# chi2inv

Chi-square inverse cumulative distribution function

## Syntax

``x = chi2inv(p,nu)``

## Description

example

````x = chi2inv(p,nu)` returns the inverse cumulative distribution function (icdf) of the chi-square distribution with degrees of freedom `nu`, evaluated at the probability values in `p`.```

## Examples

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Find the 95th percentile for the chi-square distribution with `10` degrees of freedom.

`x = chi2inv(0.95,10)`
```x = 18.3070 ```

If you generate random numbers from this chi-square distribution, you would observe numbers greater than `18.3` only `5%` of the time.

Compute the medians of the chi-square distributions with degrees of freedom one through six.

`x = chi2inv(0.50,1:6)`
```x = 1×6 0.4549 1.3863 2.3660 3.3567 4.3515 5.3481 ```

## Input Arguments

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Probability values at which to evaluate the icdf, specified as a scalar value or an array of scalar values, where each element is in the range `[0,1]`.

• To evaluate the icdf at multiple values, specify `p` using an array.

• To evaluate the icdfs of multiple distributions, specify `nu` using an array.

If either or both of the input arguments `p` and `nu` are arrays, then the array sizes must be the same. In this case, `chi2inv` expands each scalar input into a constant array of the same size as the array inputs. Each element in `x` is the icdf value of the distribution specified by the corresponding element in `nu`, evaluated at the corresponding probabilities in `p`.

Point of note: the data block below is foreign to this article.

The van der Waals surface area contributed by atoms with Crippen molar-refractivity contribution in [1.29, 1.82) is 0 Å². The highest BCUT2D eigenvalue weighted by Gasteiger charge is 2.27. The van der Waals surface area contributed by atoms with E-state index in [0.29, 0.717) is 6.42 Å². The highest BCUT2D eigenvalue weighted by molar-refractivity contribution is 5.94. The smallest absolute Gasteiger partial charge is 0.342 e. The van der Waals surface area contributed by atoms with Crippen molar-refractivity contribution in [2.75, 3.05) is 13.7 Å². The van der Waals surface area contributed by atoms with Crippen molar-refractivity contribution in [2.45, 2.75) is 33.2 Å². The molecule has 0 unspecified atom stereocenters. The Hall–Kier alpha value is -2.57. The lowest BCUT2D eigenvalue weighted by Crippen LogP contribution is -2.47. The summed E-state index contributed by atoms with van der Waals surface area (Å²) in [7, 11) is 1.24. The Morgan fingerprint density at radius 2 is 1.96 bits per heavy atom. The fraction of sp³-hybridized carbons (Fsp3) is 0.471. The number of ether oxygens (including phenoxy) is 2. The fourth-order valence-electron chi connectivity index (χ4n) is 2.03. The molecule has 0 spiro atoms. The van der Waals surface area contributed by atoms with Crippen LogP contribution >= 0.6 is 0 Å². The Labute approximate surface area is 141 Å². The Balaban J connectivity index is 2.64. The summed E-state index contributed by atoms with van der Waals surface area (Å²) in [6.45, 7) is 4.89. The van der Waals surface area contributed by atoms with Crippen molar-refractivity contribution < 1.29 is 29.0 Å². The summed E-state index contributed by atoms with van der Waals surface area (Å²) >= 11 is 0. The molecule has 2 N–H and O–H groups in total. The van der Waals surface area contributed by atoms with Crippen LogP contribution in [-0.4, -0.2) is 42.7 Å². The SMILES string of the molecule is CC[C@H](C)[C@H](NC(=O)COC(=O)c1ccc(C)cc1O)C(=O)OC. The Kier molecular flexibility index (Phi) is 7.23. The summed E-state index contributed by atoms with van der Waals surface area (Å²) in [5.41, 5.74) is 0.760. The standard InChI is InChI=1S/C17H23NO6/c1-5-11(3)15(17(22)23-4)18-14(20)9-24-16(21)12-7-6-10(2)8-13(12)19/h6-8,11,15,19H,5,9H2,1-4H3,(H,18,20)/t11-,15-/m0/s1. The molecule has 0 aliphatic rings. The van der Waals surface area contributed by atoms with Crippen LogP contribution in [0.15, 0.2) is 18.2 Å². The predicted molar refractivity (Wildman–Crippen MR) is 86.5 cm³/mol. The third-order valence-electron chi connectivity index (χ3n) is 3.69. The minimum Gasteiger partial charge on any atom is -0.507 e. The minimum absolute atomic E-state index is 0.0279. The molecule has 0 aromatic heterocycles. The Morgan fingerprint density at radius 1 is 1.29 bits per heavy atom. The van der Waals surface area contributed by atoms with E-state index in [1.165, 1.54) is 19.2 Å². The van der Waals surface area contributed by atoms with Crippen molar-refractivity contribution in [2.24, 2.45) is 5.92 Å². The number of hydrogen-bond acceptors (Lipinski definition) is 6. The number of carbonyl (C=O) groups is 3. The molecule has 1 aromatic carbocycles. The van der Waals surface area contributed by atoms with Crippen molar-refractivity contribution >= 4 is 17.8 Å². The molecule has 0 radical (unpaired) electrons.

Example: `[0.1,0.5,0.9]`

Data Types: `single` | `double`

Degrees of freedom for the chi-square distribution, specified as a positive scalar value or an array of positive scalar values.

• To evaluate the icdf at multiple values, specify `p` using an array.

• To evaluate the icdfs of multiple distributions, specify `nu` using an array.

If either or both of the input arguments `p` and `nu` are arrays, then the array sizes must be the same. In this case, `chi2inv` expands each scalar input into a constant array of the same size as the array inputs. Each element in `x` is the icdf value of the distribution specified by the corresponding element in `nu`, evaluated at the corresponding probabilities in `p`.

Example: `[9 19 49 99]`

Data Types: `single` | `double`

## Output Arguments

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icdf values evaluated at the probabilities in `p`, returned as a scalar value or an array of scalar values. `x` is the same size as `p` and `nu` after any necessary scalar expansion. Each element in `x` is the icdf value of the distribution specified by the corresponding element in `nu`, evaluated at the corresponding probabilities in `p`.

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### Chi-Square icdf

The chi-square distribution is a one-parameter family of curves. The parameter ν is the degrees of freedom.

The icdf of the chi-square distribution is

`$x={F}^{-1}\left(p|\nu \right)=\left\{x:F\left(x|\nu \right)=p\right\},$`

where

`$p=F\left(x|\nu \right)={\int }_{0}^{x}\frac{{t}^{\left(\nu -2\right)/2}{e}^{-t/2}}{{2}^{\nu /2}\Gamma \left(\nu /2\right)}dt,$`

ν is the degrees of freedom, and Γ( · ) is the Gamma function. The result p is the probability that a single observation from the chi-square distribution with ν degrees of freedom falls in the interval [0, x].

## Alternative Functionality

• `chi2inv` is a function specific to the chi-square distribution. Statistics and Machine Learning Toolbox™ also offers the generic function `icdf`, which supports various probability distributions. To use `icdf`, specify the probability distribution name and its parameters. Note that the distribution-specific function `chi2inv` is faster than the generic function `icdf`.